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Sino-Portuguese Joint Declaration

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Title: Sino-Portuguese Joint Declaration  
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Subject: Macau, Special administrative region, 1987, Dependent territory, Carnation Revolution, Legal system of Macau, Joint Declaration, Human rights in Macau
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Sino-Portuguese Joint Declaration

The Joint Declaration on the Question of Macau, or Sino-Portuguese Joint Declaration, was a treaty between Portugal and the People's Republic of China over the status of Macau. The full name of the treaty is Joint Declaration of the Government of the People's Republic of China and the Government of the Portuguese Republic on the question of Macao. Signed in March, 1987 the Declaration established the process and conditions of the transfer of the territory from Portuguese rule to the People's Republic of China.[1] The process was similar to the transfer of Hong Kong to Chinese sovereignty by the United Kingdom in 1997.


By the 17th century, Portugal had established colonial rule over Macau after gaining concessions from various Chinese governments. In 1887, Portugal and the Qing dynasty signed the Sino-Portuguese Draft Minutes and the Sino-Portuguese Treaty of Peking, in which China ceded to Portugal the right to "perpetual occupation and government of Macau"; conversely, Portugal pledged to seek China's approval before transferring Macau to another country. Colonial rule continued until 1974, when the Carnation revolution installed a democratic regime in Portugal that sought to end colonialism. Bilateral talks between China and Portugal led to the status of Macau being established as Chinese territory under Portuguese administration. The full framework of transfer of sovereignty was decided in 1987 with the Sino-Portuguese Joint Declaration.[1]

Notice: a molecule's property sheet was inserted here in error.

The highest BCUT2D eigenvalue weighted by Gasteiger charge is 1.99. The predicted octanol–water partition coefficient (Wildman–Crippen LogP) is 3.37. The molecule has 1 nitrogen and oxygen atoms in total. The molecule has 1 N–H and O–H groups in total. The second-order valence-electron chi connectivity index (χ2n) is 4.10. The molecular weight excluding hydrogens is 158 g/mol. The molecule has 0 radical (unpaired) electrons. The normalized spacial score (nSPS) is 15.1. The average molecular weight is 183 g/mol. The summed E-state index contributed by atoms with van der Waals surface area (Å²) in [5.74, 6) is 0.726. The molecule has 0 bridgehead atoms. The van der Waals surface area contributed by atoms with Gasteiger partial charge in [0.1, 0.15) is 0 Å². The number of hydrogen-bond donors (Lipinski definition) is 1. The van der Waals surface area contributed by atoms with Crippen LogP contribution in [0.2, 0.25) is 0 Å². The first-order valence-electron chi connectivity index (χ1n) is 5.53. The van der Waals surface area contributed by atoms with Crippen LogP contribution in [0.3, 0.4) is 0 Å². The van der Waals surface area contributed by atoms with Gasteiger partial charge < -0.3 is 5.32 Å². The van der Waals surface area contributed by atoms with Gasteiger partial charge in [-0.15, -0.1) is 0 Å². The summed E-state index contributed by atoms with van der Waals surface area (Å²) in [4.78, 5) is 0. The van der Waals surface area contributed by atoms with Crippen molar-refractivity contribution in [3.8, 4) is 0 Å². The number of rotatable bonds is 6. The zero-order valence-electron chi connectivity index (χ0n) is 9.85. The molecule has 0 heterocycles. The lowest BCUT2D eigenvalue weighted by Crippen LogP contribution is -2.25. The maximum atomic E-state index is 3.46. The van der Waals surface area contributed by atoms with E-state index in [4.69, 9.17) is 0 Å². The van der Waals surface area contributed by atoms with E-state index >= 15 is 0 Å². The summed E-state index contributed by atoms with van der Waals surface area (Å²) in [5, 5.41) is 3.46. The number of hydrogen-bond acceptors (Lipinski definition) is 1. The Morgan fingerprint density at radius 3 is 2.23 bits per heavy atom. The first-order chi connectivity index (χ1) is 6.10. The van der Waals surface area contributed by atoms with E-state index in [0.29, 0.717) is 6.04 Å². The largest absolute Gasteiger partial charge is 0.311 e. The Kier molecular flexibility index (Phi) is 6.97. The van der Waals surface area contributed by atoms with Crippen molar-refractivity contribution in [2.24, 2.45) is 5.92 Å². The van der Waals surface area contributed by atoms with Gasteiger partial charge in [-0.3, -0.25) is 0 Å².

The Declaration provided for Portuguese administration to officially end on 20 December, 1999. Although it would become a full part of the People's Republic of China, Macau would enjoy the status of a Special Administrative Region (SAR), with full autonomy and self-governance in domestic affairs, economic policy and internal security.[1][2] The system of "One Country, Two Systems" would be established, exempting Macau from the Socialist system and several laws decreed by the central government in Beijing.[2] The capitalist, legal system and liberal society enjoyed by Macau would remain unchanged for a minimum of 50 years after the transfer. The Chinese government would not levy taxes on Macau nor make laws pertaining to Macau's governance. The Macau SAR would enjoy a great degree of autonomy in all but foreign affairs and defence, which would remain under Chinese control.[1] Bearing the name of "Macau, China," Macau would enjoy the right to conclude agreements and arrangements with Portugal and international organisations for its own development. The Chinese National People's Congress would enact a "Basic Law" that would formalise the respecting of some basic principles of Chinese government in Macau, but leaving other areas untouched.[2]

See also


fr:Déclaration commune sino-portugaise sur la question de Macao

ko:마카오 반환 pt:Declaração Conjunta Sino-Portuguesa sobre a Questão de Macau zh:中葡聯合聲明

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